My friend Helen Mason, an ex-dancer turned designer in London, sent me a link to the lovely dance animation above: "Thought of You," created by Ryan Woodward. The music, serendipitously, is by The Weepies, whose cheerful smooching-and-dancing-in-the- streets video I posted as last week's Monday tune. This one is in a very different vein: it is a beautiful evocation (through music and animation both) of what it's like to lose someone you love. Please visit Ryan Woodward's Conte Animated website to see more of his graceful figurative works and experimental animations.
I'm back in the office, in a shaky and slow kind of way, and not yet entirely over the flu...but there's no sick pay for the self-employed so I'm back to work anyway (ah, the glamorous writing life) -- armed with tissues, ginger-and-lemon tea, paracetamal, and a trusty hot water bottle. Somehow in-between coughs and wheezes the mail will get answered and Work Will Get Done.
First, there's a fascinating interview with the French illustrator Didier Graffet over on Howard's John Barleycorn blog this week. It's part of the "Around the table with...." series of chats that Howard and his comics-partner, Rex, are running every third Friday. The table in question is our kitchen table...so as you read the interview, imagine the smells of woodsmoke, croissants, Devon blackberry jam, milky English tea and strong Italian coffee...with Tilly lying under the table looking up at Didier in adoration. (She definitely had a little canine crush.)
Didier is one of the most highly regarded book illustrators in France today; and a visit to his website will quickly show you why. He's perhaps best known for his Jules Verne art, which ranges from paintings and drawings to a model of The Nautilus (Captain Nemo's submarine), the plans for which are pictured below. Didier stayed with us in early December, braving the icy Dartmoor weather to attend the opening of the "Sir Lanval" exhibition, to which he'd contributed beautiful work. If you'd like to see more of Didier's art, it's been collected into a handsome volume titled Mondes et Voyages -- available here through Amazon France, and well worth tracking down.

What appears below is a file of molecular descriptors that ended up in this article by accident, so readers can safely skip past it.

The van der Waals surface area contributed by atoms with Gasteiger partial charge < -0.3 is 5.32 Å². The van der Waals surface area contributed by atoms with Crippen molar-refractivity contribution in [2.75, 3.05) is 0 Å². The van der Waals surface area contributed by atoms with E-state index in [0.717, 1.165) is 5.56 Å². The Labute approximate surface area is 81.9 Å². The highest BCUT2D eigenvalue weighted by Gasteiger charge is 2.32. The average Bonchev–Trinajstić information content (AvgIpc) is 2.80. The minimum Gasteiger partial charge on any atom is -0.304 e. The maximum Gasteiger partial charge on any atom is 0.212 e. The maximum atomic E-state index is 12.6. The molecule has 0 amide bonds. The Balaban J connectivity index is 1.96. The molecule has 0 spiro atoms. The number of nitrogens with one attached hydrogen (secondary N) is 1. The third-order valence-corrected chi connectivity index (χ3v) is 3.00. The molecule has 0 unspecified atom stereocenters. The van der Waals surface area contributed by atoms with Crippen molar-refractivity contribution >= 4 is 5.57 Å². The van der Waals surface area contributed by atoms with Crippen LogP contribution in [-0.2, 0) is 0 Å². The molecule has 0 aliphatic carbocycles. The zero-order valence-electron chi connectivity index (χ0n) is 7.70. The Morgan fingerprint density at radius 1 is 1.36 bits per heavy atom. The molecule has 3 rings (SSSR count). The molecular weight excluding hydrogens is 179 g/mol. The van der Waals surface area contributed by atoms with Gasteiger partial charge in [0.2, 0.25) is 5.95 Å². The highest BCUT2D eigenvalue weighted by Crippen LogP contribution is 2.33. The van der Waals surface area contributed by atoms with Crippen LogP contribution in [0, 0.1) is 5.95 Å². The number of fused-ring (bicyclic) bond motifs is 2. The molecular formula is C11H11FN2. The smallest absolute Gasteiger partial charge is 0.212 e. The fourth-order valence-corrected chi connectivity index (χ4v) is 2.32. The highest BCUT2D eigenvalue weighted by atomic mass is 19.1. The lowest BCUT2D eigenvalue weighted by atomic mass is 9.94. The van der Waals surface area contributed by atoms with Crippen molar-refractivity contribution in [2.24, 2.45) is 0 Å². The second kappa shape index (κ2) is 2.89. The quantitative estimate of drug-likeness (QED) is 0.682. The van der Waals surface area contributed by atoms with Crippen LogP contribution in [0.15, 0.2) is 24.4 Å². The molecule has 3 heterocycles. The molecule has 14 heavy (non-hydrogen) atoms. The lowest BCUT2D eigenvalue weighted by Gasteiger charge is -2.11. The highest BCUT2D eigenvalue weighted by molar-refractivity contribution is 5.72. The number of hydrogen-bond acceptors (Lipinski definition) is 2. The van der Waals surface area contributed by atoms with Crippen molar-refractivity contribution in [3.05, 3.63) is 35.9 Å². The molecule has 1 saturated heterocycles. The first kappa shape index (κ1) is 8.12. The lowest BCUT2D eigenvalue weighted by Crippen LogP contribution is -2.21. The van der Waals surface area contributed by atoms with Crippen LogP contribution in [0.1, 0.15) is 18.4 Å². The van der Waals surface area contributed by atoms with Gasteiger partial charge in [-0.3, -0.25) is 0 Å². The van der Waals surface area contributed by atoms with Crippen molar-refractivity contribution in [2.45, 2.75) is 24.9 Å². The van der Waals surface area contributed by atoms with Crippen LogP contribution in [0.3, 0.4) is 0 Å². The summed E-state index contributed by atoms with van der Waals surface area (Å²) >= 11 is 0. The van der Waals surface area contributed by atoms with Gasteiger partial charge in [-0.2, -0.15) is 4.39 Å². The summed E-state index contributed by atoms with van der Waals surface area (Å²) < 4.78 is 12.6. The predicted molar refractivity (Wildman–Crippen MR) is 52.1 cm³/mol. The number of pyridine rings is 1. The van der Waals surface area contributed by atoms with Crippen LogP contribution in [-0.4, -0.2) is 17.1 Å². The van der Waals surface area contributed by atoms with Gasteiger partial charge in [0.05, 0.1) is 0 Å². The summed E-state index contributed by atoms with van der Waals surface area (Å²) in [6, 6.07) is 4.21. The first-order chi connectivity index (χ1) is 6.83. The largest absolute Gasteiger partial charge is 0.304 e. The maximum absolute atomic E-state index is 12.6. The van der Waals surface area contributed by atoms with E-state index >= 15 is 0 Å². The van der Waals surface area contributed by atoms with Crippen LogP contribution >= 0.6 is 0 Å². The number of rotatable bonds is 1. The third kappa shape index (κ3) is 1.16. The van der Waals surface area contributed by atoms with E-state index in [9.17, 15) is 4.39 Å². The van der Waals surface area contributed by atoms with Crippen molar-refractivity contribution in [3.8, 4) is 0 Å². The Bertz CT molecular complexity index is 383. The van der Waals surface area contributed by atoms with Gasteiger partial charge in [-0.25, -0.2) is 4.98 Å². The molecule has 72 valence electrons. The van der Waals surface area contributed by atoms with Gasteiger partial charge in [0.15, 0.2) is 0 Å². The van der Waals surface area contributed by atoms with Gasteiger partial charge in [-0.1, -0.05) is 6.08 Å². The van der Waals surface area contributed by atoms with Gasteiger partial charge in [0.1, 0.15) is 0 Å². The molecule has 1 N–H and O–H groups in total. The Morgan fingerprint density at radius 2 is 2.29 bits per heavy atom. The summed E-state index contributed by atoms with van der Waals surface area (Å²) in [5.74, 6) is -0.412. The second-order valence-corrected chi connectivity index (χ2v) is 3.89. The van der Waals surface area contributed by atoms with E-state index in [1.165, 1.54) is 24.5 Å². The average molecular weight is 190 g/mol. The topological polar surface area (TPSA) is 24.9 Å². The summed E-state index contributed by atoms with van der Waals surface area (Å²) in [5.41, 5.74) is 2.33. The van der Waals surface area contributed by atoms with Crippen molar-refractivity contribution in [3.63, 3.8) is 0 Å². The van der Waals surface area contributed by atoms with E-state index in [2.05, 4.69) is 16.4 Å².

Second, my good friend Miriam Boy, a jewellery designer here on Dartmoor, has a lovely new website up which she's calling silverandmoor. You may remember the picture of Miriam's atmospheric workshop from the "On Your Desk" photo series last month. Her jewellery is gorgeous, and she takes commissions, so please go over and have a look.
And here's one last recommendaton for you, tied in with the mention of Jules Verne above : "The Sultan's Elephant" (below), a little film I first learned about from my friend Danielle Barlow. Those of you who follow Danielle's rich treasury of a blog, Notes from the Rookery, will have seen this one already...but nevermind, it's an astonishing video and worth watching again.
Created by the Royal de Luxe street theatre company of France, "La visite du sultan des Indes sur son éléphant à voyager dans le temps" ("Visit From The Sultan Of The Indies On His Time-Travelling Elephant") was commissioned to celebrate the centenary of Jules Vernes' death. The elephant debuted in Nantes and Amiens in 2005, then traveled to various locations around the world. In the film below, the elephant and his companion take a stroll through London back in 2006. (How in the world did I miss it at the time?) Magical art like this fills the world with wonder, and just makes me glad to be alive.
You can find more pictures and more information on the Royal de Luxe website, and on the Sultan's Elephant in London website. Also check out the Machines of the Ilse of Nantes website for more cool stuff. They just do these things better in France.